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The Pain… “Joy” of Saddle Shopping

Let me preface this blog with the fact that I hate jean shopping. Hate’s not even a strong enough word, loathe, despise, abhor, all compounded together in a run on sentence of hate is a better description of my feelings when it’s time to replace my favorite pair of jeans. Ok, now take that hatred and apply it to my growing horse and of course the only thing I could be describing is, you guessed it, saddle shopping. Imagine my joy when I discovered that little Kairos had outgrown yet another saddle just a few weeks ago…

I’m not picky when it comes to saddles. I don’t care what color it is, if it has a more forward knee flap, or if it has different blocks and rolls in all the right places. Kai is still figuring out that all four feet belong on the ground when we’re working so I’m just looking for something that fits him and allows us to do ground work. I can deal with the rest. Despite the extremely wide parameters I have for saddles, I feel like it’s always a battle to find one that works. Kai is extremely short coupled (he has just about a centimeter of back from wither to bum) and that centimeter is about as flat as it can be. Everything I put on him seems to have six inches of clearance between the back paneling and his back or absolutely no clearance in the withers. Oh, his shape has also changed about six times in the past year so I’m in the process of shopping for his third saddle (thank God for half pads that have made the other four changes manageable). My precious beast, I mean baby, is also as the Chiropractor described it, “extremely sensitive” so the saddle has to be a PERFECT fit to make him happy.
I’ve gotten around this in the past by borrowing saddles or unearthing a synthetic gem from the 90’s that my Mom had for her horse.



(Look at that stitching!)
This time around though, it was time to whip out the credit card and prepare to watch it melt. I decided that if I was actually going to do this whole saddle shopping thing, I was going to do it right.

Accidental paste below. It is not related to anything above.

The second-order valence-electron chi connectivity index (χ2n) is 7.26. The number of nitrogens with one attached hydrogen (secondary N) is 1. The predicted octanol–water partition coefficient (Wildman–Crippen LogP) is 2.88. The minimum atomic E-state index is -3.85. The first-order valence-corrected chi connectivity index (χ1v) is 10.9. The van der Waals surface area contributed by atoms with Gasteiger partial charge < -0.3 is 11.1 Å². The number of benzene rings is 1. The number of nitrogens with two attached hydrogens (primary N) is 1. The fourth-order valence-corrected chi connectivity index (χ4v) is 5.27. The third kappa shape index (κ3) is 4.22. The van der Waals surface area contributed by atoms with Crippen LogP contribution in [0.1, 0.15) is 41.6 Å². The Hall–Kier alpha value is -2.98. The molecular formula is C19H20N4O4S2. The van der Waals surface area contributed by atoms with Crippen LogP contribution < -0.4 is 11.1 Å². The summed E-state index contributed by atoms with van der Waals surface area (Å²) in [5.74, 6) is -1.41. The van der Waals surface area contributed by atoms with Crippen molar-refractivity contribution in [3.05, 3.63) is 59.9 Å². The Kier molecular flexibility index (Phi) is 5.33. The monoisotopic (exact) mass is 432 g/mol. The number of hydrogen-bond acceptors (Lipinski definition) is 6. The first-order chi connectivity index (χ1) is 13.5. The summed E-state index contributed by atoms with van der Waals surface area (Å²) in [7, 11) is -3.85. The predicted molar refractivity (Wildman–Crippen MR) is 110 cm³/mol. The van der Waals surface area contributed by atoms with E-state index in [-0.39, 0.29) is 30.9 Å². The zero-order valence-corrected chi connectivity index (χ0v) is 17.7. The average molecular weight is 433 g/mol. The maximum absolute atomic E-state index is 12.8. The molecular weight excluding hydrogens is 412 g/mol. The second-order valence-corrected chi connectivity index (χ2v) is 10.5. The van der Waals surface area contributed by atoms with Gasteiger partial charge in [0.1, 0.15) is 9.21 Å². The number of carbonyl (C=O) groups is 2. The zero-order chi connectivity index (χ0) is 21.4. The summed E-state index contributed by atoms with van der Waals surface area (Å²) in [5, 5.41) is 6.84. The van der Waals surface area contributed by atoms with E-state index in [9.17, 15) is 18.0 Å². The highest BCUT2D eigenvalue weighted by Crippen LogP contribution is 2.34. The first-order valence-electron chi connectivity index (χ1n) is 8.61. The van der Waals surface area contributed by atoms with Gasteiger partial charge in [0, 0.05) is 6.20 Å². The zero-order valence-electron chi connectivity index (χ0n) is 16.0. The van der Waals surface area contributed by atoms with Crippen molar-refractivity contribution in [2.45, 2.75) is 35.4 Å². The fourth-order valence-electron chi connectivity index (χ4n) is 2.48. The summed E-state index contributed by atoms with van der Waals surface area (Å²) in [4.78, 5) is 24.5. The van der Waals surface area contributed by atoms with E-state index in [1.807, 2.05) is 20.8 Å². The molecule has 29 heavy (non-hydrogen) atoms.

Enter SmartPak to the rescue! Olivia from the Natick Store brought down what felt like a hundred saddles for me to set on little Kai’s sensitive backside one night after work. We ruled out approximately 95 saddles in the first two minutes and took the remaining five for quick spins around the arena. With the exception of me not quite making it up into the saddle one time and a very confused baby horse (umm, you’ve already been up there, why do we keep doing this!?), the whole event went extraordinarily well! Finally, we had it narrowed down to two that looked acceptable enough to try for a short period. The best part of the whole process was that even after Olivia left, I had full access to all of our saddles through the website. It was incredibly easy to filter saddles by all sorts of different specifications! And because of the Test Ride program that is available through the store or to our online customers (yes, that’s right, you don’t have to be local to play with a Test Ride Saddle), I get to keep one of the winners for a week and see how it works out. My dread of saddle shopping has been replaced by the joy of getting a beautiful new saddle that will hopefully last us years (fingers crossed, turn around in a circle and jump up and down 15 times while saying “I hope, I hope, I hope”). Still not looking forward to making the final charge to my credit card, but at least I’ll have a happy horse!

Posted in In the Tack with the Pak

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One comment on “The Pain… “Joy” of Saddle Shopping
  1. Ann Hartson says:

    Never buy a saddle from a source that does not have some kind of test ride program! Smartpak has a great selection of test ride saddles, so take your time and carefully try the saddles. Have someone else take pictures of the saddle, showing how the saddle fits without a saddle pad and rider. Then how it fits with pad and rider. Take pictures from the front, side, and back. Also take some mini videos showing trot and canter under saddle. I also found it very helpful to have someone else ride in it to check their opinion. I strongly recommend involving a saddle fitter in the shopping process, too. Take your time because both you and your horse deserve the best! An added suggestion, you may find that you have to try out another tree style, which unfortunately, Smartpak did not carry at the time that I was shopping (so this is also an added suggestion for Smartpak to look into)…I discovered in my shopping process that my short backed Bashkir Curly Horse also needed a hoop tree saddle,

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